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The purpose of this research study is to investigate whether breast density measured by a safe, painless imaging method (called Diffuse Optical Spectroscopic Imaging - DOSI) can detect the decrease of breast density in subjects who receive tamoxifen when compared to patients who do not receive any drug. If decreased density can be reliably detected, it may help determine which subjects will benefit by taking tamoxifen or other chemoprevention drugs.
Approximately twelve percent of the women in the United States will develop breast cancer, the most common form of cancer affecting women, with 183,000 new cases projected for 1995. Despite the increasing incidence, the age-adjusted death rate from carcinoma has remained relatively stable. Although the reason for this has not yet been demonstrated, this stability may be a direct consequence of early detection and improved therapy. Screening mammography as an early detection technique has been shown to reduce mortality by 23%. Mammographic abnormalities that go on to biopsy show 24% being positive for malignancy with great variability (6-75%). Breast biopsy is an expensive procedure with the risks of anesthesia and surgery which may be obviated by more specific non-invasive testing.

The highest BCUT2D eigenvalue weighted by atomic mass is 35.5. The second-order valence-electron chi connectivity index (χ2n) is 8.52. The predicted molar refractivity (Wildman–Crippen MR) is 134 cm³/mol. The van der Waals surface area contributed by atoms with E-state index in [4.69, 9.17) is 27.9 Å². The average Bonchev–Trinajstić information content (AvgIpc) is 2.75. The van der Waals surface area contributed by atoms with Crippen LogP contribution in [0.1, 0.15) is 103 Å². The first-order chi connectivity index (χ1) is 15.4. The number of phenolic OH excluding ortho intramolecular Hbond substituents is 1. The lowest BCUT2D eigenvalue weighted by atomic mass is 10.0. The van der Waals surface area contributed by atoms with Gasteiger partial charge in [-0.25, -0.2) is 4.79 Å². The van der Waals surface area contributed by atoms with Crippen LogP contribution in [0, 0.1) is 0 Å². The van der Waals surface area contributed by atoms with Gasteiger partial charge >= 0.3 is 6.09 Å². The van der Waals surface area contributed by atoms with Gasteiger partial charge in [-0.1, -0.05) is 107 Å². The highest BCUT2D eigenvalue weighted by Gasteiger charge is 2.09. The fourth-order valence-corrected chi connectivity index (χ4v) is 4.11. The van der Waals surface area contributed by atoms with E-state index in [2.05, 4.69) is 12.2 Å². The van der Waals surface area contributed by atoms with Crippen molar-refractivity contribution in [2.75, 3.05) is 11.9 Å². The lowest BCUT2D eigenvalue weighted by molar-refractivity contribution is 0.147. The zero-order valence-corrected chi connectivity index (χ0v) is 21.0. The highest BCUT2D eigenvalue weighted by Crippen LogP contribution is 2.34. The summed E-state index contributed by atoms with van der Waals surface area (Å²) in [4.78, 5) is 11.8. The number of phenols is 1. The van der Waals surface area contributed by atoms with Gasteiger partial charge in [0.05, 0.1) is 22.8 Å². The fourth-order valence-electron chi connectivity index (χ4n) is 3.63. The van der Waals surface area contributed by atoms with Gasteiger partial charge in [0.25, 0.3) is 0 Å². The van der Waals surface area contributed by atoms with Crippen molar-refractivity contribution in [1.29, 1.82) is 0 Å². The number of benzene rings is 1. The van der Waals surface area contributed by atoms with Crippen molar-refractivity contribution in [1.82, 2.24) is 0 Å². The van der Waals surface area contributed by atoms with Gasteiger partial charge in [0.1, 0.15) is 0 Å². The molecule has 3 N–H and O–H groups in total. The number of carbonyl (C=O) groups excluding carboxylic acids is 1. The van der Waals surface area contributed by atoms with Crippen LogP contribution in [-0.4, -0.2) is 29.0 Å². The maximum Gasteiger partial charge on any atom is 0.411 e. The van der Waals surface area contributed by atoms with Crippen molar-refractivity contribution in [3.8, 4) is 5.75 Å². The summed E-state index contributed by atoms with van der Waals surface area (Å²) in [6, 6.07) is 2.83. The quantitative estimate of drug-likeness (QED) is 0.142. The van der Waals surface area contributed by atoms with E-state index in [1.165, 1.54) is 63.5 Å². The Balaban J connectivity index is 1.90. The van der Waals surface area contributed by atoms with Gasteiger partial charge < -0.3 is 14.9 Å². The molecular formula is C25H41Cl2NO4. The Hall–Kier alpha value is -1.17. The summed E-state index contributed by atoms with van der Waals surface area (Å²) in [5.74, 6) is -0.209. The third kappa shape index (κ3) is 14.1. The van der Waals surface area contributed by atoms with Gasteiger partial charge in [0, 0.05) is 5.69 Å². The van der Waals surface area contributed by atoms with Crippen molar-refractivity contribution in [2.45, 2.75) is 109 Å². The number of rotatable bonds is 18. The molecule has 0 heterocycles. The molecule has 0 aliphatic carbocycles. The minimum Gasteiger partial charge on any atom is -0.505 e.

The purpose of this study is to do determine the changes in physiological and optical properties in healthy pre-menopausal breast tissue during the menstrual cycle using Diffuse Optical Spectroscopy. The Researcher can determine 1) how large variations in breast tissue components are 2) how predictable and repeatable these variations are 3) the effects of endogenous hormones on breast tissue physiology.